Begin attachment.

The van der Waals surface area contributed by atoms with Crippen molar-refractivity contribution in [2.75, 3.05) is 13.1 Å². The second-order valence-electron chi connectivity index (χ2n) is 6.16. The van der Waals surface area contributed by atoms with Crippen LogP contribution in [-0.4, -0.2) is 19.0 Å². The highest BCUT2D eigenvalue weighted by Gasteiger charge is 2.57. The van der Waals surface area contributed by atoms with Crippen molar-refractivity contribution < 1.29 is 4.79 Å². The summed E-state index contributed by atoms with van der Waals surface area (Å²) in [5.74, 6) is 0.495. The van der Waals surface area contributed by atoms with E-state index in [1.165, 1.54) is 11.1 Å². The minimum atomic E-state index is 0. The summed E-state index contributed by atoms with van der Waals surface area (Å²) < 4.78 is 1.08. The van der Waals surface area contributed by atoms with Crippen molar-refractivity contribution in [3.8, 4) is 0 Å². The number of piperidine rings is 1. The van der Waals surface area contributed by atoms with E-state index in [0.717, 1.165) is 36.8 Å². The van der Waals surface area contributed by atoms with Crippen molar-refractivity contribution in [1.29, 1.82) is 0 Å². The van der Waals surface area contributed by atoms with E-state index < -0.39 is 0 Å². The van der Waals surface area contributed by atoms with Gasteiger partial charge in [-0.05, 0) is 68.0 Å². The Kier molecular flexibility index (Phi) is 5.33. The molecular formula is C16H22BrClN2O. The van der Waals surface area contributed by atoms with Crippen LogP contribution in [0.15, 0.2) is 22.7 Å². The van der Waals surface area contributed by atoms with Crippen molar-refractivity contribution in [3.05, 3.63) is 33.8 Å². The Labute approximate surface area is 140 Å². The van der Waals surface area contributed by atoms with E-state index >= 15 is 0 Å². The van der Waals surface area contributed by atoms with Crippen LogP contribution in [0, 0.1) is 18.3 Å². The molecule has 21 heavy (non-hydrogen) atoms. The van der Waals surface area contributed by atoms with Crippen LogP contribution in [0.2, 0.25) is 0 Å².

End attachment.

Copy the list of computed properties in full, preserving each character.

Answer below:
The van der Waals surface area contributed by atoms with Crippen molar-refractivity contribution in [2.75, 3.05) is 13.1 Å². The second-order valence-electron chi connectivity index (χ2n) is 6.16. The van der Waals surface area contributed by atoms with Crippen LogP contribution in [-0.4, -0.2) is 19.0 Å². The highest BCUT2D eigenvalue weighted by Gasteiger charge is 2.57. The van der Waals surface area contributed by atoms with Crippen molar-refractivity contribution < 1.29 is 4.79 Å². The summed E-state index contributed by atoms with van der Waals surface area (Å²) in [5.74, 6) is 0.495. The van der Waals surface area contributed by atoms with E-state index in [1.165, 1.54) is 11.1 Å². The minimum atomic E-state index is 0. The summed E-state index contributed by atoms with van der Waals surface area (Å²) < 4.78 is 1.08. The van der Waals surface area contributed by atoms with Crippen molar-refractivity contribution in [3.8, 4) is 0 Å². The number of piperidine rings is 1. The van der Waals surface area contributed by atoms with E-state index in [0.717, 1.165) is 36.8 Å². The van der Waals surface area contributed by atoms with Crippen molar-refractivity contribution in [1.29, 1.82) is 0 Å². The van der Waals surface area contributed by atoms with E-state index < -0.39 is 0 Å². The van der Waals surface area contributed by atoms with Gasteiger partial charge in [-0.05, 0) is 68.0 Å². The Kier molecular flexibility index (Phi) is 5.33. The molecular formula is C16H22BrClN2O. The van der Waals surface area contributed by atoms with Crippen LogP contribution in [0.15, 0.2) is 22.7 Å². The van der Waals surface area contributed by atoms with Crippen molar-refractivity contribution in [3.05, 3.63) is 33.8 Å². The Labute approximate surface area is 140 Å². The van der Waals surface area contributed by atoms with E-state index >= 15 is 0 Å². The van der Waals surface area contributed by atoms with Crippen LogP contribution in [0, 0.1) is 18.3 Å². The molecule has 21 heavy (non-hydrogen) atoms. The van der Waals surface area contributed by atoms with Crippen LogP contribution in [0.2, 0.25) is 0 Å².